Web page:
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Even before University of Colorado Boulder’s spring break began this week, an exodus of students and staff — spurred by growing concerns over the new coronavirus — had turned campus into a ghost town.

Stay-at-home orders issued by Boulder County on Wednesday and Gov. Jared Polis later in the day will not substantially impact CU Boulder. The university has already moved all classes online, asked students to move off campus and and transitioned most employees to remote work in an effort to stop the spread of COVID-19.

Polis’ order goes into effect 6 a.m. Thursday and lasts until at least April 11, and Boulder County’s order lasts until at least April 17.

The orders do not apply to approximately 600 CU Boulder employees who are critical to keeping the university operational, said Associate Vice Chancellor Dan Jones.

Those employees — whose work includes health care, law enforcement, maintenance and food service — are still coming to campus.

“We’ve been operating in the spirit of the county’s order already, and from that perspective it won’t change the work that we’re doing in terms of having critical employees on campus to support the health and wellness of our students,” Jones said.

Campus leaders will “continue to evaluate” which employees are critical, Jones said, which may change based on how many students remain on campus.

Students who remain on campus are also subject to the stay-at-home order, Jones said, which includes complying with social distancing requirements such as keeping six feet of space between people, not shaking hands and frequent hand-washing.

In a letter to campus, Jones reiterated “travel is prohibited unless you (are) performing essential activities like obtaining food or health care or are an employee performing essential duties and you are traveling to and from work.”

Alan Slinkard, a project specialist in CU Boulder’s Facilities Management department, is one of those critical employees.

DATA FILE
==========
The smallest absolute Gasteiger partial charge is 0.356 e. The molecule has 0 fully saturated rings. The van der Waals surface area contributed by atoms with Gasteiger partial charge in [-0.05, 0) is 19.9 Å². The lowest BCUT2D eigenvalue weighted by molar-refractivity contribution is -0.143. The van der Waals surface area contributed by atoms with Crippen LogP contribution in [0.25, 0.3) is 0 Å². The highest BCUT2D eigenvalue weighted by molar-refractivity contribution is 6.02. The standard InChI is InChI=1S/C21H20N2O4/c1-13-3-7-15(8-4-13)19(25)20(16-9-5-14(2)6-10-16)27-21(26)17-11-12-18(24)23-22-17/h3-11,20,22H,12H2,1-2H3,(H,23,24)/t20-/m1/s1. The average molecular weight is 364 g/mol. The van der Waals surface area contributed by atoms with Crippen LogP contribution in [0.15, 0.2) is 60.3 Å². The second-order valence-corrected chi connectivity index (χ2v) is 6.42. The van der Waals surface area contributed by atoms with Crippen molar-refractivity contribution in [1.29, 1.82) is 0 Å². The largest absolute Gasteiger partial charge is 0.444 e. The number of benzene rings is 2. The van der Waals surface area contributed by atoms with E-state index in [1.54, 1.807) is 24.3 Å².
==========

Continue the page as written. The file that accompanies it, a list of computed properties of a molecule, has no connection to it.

Slinkard said he takes comfort in being able to continue to help the university.

“With the campus being in the unenviable position it’s in right now, I think for myself and a lot of people in my department it’s the closest thing we have to normal,” he said. “It allows us to feel like we’re still contributing members of the campus and to our families. This is something we have to hold on to that hasn’t been taken away from us.”

Slinkard oversees a unit of employees who maintain building infrastructure, which can include patching buildings, repairing carpet and unclogging toilets.

The campus’ sudden emptiness is a mixed bag for critical service employees. Because of the spread of coronavirus, workers must take extra precautions for tasks like sanitizing, Slinkard said, donning vinyl gloves, paper face masks and eye shields.

But the sudden departure of students and employees is also allowing crews to complete projects they would normally do over the summer, Slinkard said. Crews are also deep-cleaning the campus so it’s ready for students, faculty and staff to return.

“It’s probably one of the cleanest, safest and most sanitary places you could find in the state right now,” Slinkard said.

In the meantime, Slinkard said he hopes people don’t forget about the on-the-ground employees who are keeping the university’s cogs turning.

“I hope, if people see someone still on campus, they will stop and say thank you,” he said.

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